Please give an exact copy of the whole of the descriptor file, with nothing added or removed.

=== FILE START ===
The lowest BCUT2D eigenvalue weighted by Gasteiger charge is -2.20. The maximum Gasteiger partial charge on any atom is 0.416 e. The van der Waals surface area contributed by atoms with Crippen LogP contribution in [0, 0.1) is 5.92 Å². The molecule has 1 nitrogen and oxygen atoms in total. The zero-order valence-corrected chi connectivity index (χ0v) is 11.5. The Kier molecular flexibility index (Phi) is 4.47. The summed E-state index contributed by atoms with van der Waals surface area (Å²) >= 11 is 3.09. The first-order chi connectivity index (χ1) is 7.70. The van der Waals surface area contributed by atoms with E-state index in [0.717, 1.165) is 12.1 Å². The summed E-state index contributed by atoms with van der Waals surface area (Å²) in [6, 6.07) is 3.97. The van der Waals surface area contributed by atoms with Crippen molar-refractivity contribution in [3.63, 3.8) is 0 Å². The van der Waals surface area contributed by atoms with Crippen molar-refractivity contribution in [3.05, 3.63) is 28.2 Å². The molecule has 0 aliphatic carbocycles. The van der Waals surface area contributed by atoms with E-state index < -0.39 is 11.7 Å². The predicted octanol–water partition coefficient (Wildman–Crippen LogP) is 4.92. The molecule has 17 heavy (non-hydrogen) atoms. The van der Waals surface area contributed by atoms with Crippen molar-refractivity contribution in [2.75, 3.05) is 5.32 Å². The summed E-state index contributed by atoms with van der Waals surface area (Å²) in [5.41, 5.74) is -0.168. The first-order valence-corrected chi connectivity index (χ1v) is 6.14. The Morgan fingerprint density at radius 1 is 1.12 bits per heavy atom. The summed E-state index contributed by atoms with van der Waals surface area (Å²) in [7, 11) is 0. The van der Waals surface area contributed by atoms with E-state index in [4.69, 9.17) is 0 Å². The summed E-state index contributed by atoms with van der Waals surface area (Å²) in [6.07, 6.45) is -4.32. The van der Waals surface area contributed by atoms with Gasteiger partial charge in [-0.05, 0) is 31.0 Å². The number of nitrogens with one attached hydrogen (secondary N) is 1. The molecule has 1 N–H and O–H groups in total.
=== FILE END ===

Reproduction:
The lowest BCUT2D eigenvalue weighted by Gasteiger charge is -2.20. The maximum Gasteiger partial charge on any atom is 0.416 e. The van der Waals surface area contributed by atoms with Crippen LogP contribution in [0, 0.1) is 5.92 Å². The molecule has 1 nitrogen and oxygen atoms in total. The zero-order valence-corrected chi connectivity index (χ0v) is 11.5. The Kier molecular flexibility index (Phi) is 4.47. The summed E-state index contributed by atoms with van der Waals surface area (Å²) >= 11 is 3.09. The first-order chi connectivity index (χ1) is 7.70. The van der Waals surface area contributed by atoms with E-state index in [0.717, 1.165) is 12.1 Å². The summed E-state index contributed by atoms with van der Waals surface area (Å²) in [6, 6.07) is 3.97. The van der Waals surface area contributed by atoms with Crippen molar-refractivity contribution in [3.63, 3.8) is 0 Å². The van der Waals surface area contributed by atoms with Crippen molar-refractivity contribution in [3.05, 3.63) is 28.2 Å². The molecule has 0 aliphatic carbocycles. The van der Waals surface area contributed by atoms with E-state index < -0.39 is 11.7 Å². The predicted octanol–water partition coefficient (Wildman–Crippen LogP) is 4.92. The molecule has 17 heavy (non-hydrogen) atoms. The van der Waals surface area contributed by atoms with Crippen molar-refractivity contribution in [2.75, 3.05) is 5.32 Å². The summed E-state index contributed by atoms with van der Waals surface area (Å²) in [5.41, 5.74) is -0.168. The first-order valence-corrected chi connectivity index (χ1v) is 6.14. The Morgan fingerprint density at radius 1 is 1.12 bits per heavy atom. The summed E-state index contributed by atoms with van der Waals surface area (Å²) in [7, 11) is 0. The van der Waals surface area contributed by atoms with E-state index in [4.69, 9.17) is 0 Å². The summed E-state index contributed by atoms with van der Waals surface area (Å²) in [6.07, 6.45) is -4.32. The van der Waals surface area contributed by atoms with Gasteiger partial charge in [-0.05, 0) is 31.0 Å². The number of nitrogens with one attached hydrogen (secondary N) is 1. The molecule has 1 N–H and O–H groups in total.